When he came back, he worked over the shoulder muscle for a few minutes, rubbed some sort of camphor and menthol goop into my neck, told me he thought my pain and weird tingling fingers were due to a muscular problem, and charged me $65. I didn't feel much different, other than now I smelled like someone rubbed me down with Ben Gay and vodka, so I made another appointment and went home. In my head, I figured I'd give this guy a week or two, and then I'd head to an orthopedic or something.
The next appointment went about the same, and again there wasn't much improvement. He sent me for an X-ray, and what that told him is that due to not having great posture (have you ever seen an X-ray of a drummer's spine?) I had lost some of the "curve" in my neck. There was also some bone spurs in my cervical vertebrae because I'm old as dirt and I guess after you turn 40 your bones start doing weird shit to protect themselves and in another 20 years I'll probably have extra phalanges sprouting out of my coccyx or something.
He said the X-ray wouldn't show a disc problem, so he wanted to get an MRI if my insurance would cover it. Either way, he said he thought I could benefit from a good stretching and decompression. I figured he was going to give me some 5th generation, crooked, copy machine printout of some exercises that featured a faceless figure with an oval head and lots of dotted lines, but instead he brought me into the next room where there was a table that looked like it had recently been vacated by Frankenstein's monster.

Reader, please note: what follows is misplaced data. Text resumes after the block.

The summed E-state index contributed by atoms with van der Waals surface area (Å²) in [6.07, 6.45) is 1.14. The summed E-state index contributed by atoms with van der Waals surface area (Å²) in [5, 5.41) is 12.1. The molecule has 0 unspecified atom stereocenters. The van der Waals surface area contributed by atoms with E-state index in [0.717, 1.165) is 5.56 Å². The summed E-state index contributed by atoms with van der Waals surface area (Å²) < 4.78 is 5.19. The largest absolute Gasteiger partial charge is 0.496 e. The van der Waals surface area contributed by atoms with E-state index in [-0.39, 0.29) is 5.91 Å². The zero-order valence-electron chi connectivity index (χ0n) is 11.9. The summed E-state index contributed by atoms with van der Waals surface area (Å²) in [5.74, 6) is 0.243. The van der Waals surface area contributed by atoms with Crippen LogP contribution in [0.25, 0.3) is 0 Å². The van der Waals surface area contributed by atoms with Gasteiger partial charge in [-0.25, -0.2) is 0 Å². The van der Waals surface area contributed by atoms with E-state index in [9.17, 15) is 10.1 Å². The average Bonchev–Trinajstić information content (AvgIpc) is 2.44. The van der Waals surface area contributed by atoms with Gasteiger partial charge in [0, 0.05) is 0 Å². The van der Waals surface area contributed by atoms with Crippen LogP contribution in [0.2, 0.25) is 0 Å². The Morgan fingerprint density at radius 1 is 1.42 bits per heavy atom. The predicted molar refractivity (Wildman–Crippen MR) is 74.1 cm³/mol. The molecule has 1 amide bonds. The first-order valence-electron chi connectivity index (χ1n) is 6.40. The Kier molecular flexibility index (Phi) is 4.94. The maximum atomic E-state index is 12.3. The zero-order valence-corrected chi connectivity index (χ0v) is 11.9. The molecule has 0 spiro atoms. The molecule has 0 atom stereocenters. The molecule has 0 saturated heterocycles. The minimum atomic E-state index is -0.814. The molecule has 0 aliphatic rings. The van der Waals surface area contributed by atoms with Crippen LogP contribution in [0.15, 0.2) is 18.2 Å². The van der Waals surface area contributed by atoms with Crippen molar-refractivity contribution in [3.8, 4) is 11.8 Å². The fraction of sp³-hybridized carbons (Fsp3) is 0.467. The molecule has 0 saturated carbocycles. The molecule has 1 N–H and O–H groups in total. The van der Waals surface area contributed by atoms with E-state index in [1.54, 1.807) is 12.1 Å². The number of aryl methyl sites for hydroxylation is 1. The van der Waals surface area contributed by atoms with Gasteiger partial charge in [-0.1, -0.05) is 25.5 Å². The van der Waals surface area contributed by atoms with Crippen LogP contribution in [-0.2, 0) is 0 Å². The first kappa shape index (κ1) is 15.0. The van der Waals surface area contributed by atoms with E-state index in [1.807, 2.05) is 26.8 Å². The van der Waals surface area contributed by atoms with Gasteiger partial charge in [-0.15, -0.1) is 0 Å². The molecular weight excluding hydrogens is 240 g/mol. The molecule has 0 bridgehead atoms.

I sat back on the table and he put my neck into a vise, and then strapped my head to this sled-like assembly. Attached to the sled was a cable that ran up to the back of the table, and the whole thing was attached to a computer. He programmed it, and after making sure I wasn't too uncomfortable (I wasn't, considering I was strapped to a machine being controlled by what looked like an IBM 486 pc from the early 90's) he turned the lights on low and told me he'd be back in 15 minutes.
The first time it went to 27 pounds of pull, I was pretty sure I was going to be paralyzed from the neck down. I remembered the quality of the graphics on that video screen and prayed it wasn't running Windows Me under the covers, because that OS was so bad it would pull your head off your body just for the fun of watching you die.
After a while though, it started to feel kind of good. It would slowly pull up to 27 pounds, then release to 14 or so. Then back up again. Before I knew it, the 15 minutes were up, and I wanted one of these things for my living room.
I've been on it twice so far and I can't really tell if it does anything or not. It feels pretty good when it stops, but then again, so does stabbing a fork into your eye. I know one thing, I'm going broke in this place. Really what's happening is I'm paying thirty five dollars for someone to give me a half-assed back rub and then pull gently on my head for 15 minutes.*
What I mean to say is, if it's truly muscular like he says, I could probably go to an actual massage therapist and pay about fifteen bucks more for an hour-long massage.
I have the MRI scheduled for Wednesday, so I'm probably not going back to him until I have some pictures of the inside of my spine. Wish me luck.
*That sounds dirty, but I'm leaving it.